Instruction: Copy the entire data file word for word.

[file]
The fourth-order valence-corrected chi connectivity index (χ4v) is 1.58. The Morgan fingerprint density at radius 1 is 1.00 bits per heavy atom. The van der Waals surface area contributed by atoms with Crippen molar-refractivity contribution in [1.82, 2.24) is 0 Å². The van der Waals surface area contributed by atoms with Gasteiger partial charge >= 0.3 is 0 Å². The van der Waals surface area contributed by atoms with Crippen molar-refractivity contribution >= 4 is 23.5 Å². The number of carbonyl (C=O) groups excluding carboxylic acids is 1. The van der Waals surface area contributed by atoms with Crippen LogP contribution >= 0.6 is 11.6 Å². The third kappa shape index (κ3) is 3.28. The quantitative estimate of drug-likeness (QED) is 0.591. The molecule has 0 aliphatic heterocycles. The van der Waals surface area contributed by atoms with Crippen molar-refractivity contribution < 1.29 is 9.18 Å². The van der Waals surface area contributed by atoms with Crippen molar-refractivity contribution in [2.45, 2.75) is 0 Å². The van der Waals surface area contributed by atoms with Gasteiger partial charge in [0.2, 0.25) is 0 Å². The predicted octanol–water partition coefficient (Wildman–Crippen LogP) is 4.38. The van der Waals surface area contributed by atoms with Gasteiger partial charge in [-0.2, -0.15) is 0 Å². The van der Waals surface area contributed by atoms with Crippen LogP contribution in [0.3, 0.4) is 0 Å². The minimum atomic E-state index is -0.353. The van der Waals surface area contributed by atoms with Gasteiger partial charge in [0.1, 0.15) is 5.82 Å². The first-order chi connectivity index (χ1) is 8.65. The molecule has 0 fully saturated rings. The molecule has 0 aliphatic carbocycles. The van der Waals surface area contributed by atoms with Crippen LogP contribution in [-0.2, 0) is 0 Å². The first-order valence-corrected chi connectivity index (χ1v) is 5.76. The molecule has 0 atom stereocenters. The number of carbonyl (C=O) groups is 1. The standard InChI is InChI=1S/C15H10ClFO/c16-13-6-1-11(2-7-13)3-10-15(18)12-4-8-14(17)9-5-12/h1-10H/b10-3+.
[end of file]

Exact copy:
The fourth-order valence-corrected chi connectivity index (χ4v) is 1.58. The Morgan fingerprint density at radius 1 is 1.00 bits per heavy atom. The van der Waals surface area contributed by atoms with Crippen molar-refractivity contribution in [1.82, 2.24) is 0 Å². The van der Waals surface area contributed by atoms with Gasteiger partial charge >= 0.3 is 0 Å². The van der Waals surface area contributed by atoms with Crippen molar-refractivity contribution >= 4 is 23.5 Å². The number of carbonyl (C=O) groups excluding carboxylic acids is 1. The van der Waals surface area contributed by atoms with Crippen LogP contribution >= 0.6 is 11.6 Å². The third kappa shape index (κ3) is 3.28. The quantitative estimate of drug-likeness (QED) is 0.591. The molecule has 0 aliphatic heterocycles. The van der Waals surface area contributed by atoms with Crippen molar-refractivity contribution < 1.29 is 9.18 Å². The van der Waals surface area contributed by atoms with Crippen molar-refractivity contribution in [2.45, 2.75) is 0 Å². The van der Waals surface area contributed by atoms with Gasteiger partial charge in [0.2, 0.25) is 0 Å². The predicted octanol–water partition coefficient (Wildman–Crippen LogP) is 4.38. The van der Waals surface area contributed by atoms with Gasteiger partial charge in [-0.2, -0.15) is 0 Å². The van der Waals surface area contributed by atoms with Crippen LogP contribution in [0.3, 0.4) is 0 Å². The minimum atomic E-state index is -0.353. The van der Waals surface area contributed by atoms with Gasteiger partial charge in [0.1, 0.15) is 5.82 Å². The first-order chi connectivity index (χ1) is 8.65. The molecule has 0 fully saturated rings. The molecule has 0 aliphatic carbocycles. The van der Waals surface area contributed by atoms with Crippen LogP contribution in [-0.2, 0) is 0 Å². The first-order valence-corrected chi connectivity index (χ1v) is 5.76. The molecule has 0 atom stereocenters. The number of carbonyl (C=O) groups is 1. The standard InChI is InChI=1S/C15H10ClFO/c16-13-6-1-11(2-7-13)3-10-15(18)12-4-8-14(17)9-5-12/h1-10H/b10-3+.